NATO warplanes bombed several targets near the Libyan capital Tripoli early Tuesday.
The alliance said the strikes targeted command and control facilities as well as communications infrastructure.
In an interview with VOA’s Susan Yackee, William Zartman, professor emeritus with Johns Hopkins’ School of Advanced International Studies, assesses the international coalitions’ operation in Libya:
NATO says it also bombed the headquarters of Libya's elite 32nd Brigade which it says has been used to lead and coordinate attacks on civilians.
State-run media says the strikes took place in Tripoli, Libyan leader, Moammar Gadhafi's hometown of Sirte, and the Al-Hira region located southwest of the capital.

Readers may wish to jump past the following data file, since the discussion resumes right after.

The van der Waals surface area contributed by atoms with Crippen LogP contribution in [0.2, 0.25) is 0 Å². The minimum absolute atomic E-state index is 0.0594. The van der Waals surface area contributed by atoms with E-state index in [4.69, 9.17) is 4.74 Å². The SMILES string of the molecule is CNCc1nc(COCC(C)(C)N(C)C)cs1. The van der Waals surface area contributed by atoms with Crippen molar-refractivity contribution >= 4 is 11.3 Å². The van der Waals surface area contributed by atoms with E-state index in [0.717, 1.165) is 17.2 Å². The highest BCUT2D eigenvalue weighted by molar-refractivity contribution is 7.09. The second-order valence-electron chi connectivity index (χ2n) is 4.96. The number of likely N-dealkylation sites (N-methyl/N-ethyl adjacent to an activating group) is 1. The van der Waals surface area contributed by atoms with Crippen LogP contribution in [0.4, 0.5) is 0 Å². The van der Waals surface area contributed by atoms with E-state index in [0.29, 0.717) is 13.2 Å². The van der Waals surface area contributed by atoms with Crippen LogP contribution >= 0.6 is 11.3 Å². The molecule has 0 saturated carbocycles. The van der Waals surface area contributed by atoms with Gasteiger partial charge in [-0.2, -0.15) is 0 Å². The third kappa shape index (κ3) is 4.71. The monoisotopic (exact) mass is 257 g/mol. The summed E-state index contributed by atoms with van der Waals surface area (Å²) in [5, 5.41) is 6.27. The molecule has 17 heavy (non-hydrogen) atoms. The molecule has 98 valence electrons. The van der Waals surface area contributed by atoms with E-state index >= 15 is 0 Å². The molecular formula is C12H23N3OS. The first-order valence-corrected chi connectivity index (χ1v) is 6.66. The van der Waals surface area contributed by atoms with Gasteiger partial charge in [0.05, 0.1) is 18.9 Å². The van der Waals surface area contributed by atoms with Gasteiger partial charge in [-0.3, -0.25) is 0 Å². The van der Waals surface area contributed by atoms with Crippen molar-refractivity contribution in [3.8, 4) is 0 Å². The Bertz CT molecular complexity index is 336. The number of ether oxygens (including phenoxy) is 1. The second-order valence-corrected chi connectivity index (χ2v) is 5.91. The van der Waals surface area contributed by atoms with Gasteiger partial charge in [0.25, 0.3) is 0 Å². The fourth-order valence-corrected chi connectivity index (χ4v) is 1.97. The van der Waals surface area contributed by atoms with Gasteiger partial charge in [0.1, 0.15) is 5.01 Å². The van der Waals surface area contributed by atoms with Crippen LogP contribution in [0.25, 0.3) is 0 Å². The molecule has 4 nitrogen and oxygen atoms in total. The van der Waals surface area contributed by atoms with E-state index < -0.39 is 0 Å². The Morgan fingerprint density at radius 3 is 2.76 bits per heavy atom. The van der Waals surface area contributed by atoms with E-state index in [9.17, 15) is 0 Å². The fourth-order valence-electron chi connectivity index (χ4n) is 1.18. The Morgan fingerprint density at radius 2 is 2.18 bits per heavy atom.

The NATO alliance has been carrying out airstrikes against loyalist forces in Libya to enforce the U.N.-authorized no fly zone protecting civilians from attack by Colonel Gadhafi's troops.
On Monday, United Nations and Libyan officials said they have reached a deal to allow aid workers safe passage to the besieged western city of Misrata, but without guarantees from Mr. Gadhafi that his forces will stop shelling the rebel enclave.
A U.N. spokeswoman said Gadhafi agreed to let an international assessment team into Misrata as part of an accord on humanitarian access to the capital, Tripoli, and other Libyan cities. She said the Libyan government will ensure the team's security only in areas under its control.